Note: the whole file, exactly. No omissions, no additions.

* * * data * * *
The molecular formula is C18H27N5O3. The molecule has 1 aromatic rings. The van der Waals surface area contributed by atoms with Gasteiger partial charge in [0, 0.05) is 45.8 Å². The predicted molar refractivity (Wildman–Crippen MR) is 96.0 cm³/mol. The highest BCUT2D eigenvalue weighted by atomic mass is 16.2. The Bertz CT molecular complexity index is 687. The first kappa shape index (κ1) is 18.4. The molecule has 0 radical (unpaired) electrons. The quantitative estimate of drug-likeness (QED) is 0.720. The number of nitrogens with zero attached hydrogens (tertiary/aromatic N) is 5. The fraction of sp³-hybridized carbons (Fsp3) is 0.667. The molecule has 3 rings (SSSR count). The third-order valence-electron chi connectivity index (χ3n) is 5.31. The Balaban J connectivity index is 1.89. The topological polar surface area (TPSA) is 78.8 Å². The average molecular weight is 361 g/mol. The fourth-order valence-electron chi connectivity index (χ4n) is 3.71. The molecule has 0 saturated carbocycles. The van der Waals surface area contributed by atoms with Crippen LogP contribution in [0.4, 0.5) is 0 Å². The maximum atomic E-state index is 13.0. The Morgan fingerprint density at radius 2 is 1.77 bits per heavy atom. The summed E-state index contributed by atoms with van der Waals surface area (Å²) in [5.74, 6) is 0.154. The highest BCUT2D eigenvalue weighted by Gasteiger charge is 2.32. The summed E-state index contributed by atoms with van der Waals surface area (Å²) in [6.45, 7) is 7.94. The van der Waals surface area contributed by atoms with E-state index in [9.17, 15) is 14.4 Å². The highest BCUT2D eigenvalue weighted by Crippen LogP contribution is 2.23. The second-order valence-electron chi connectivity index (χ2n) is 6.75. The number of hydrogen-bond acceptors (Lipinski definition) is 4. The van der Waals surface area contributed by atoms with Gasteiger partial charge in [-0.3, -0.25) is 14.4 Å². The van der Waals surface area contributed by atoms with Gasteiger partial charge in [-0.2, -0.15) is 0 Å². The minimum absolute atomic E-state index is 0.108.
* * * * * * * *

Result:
The molecular formula is C18H27N5O3. The molecule has 1 aromatic rings. The van der Waals surface area contributed by atoms with Gasteiger partial charge in [0, 0.05) is 45.8 Å². The predicted molar refractivity (Wildman–Crippen MR) is 96.0 cm³/mol. The highest BCUT2D eigenvalue weighted by atomic mass is 16.2. The Bertz CT molecular complexity index is 687. The first kappa shape index (κ1) is 18.4. The molecule has 0 radical (unpaired) electrons. The quantitative estimate of drug-likeness (QED) is 0.720. The number of nitrogens with zero attached hydrogens (tertiary/aromatic N) is 5. The fraction of sp³-hybridized carbons (Fsp3) is 0.667. The molecule has 3 rings (SSSR count). The third-order valence-electron chi connectivity index (χ3n) is 5.31. The Balaban J connectivity index is 1.89. The topological polar surface area (TPSA) is 78.8 Å². The average molecular weight is 361 g/mol. The fourth-order valence-electron chi connectivity index (χ4n) is 3.71. The molecule has 0 saturated carbocycles. The van der Waals surface area contributed by atoms with Crippen LogP contribution in [0.4, 0.5) is 0 Å². The maximum atomic E-state index is 13.0. The Morgan fingerprint density at radius 2 is 1.77 bits per heavy atom. The summed E-state index contributed by atoms with van der Waals surface area (Å²) in [5.74, 6) is 0.154. The highest BCUT2D eigenvalue weighted by Gasteiger charge is 2.32. The summed E-state index contributed by atoms with van der Waals surface area (Å²) in [6.45, 7) is 7.94. The van der Waals surface area contributed by atoms with E-state index in [9.17, 15) is 14.4 Å². The highest BCUT2D eigenvalue weighted by Crippen LogP contribution is 2.23. The second-order valence-electron chi connectivity index (χ2n) is 6.75. The number of hydrogen-bond acceptors (Lipinski definition) is 4. The van der Waals surface area contributed by atoms with Gasteiger partial charge in [-0.3, -0.25) is 14.4 Å². The van der Waals surface area contributed by atoms with Gasteiger partial charge in [-0.2, -0.15) is 0 Å². The minimum absolute atomic E-state index is 0.108.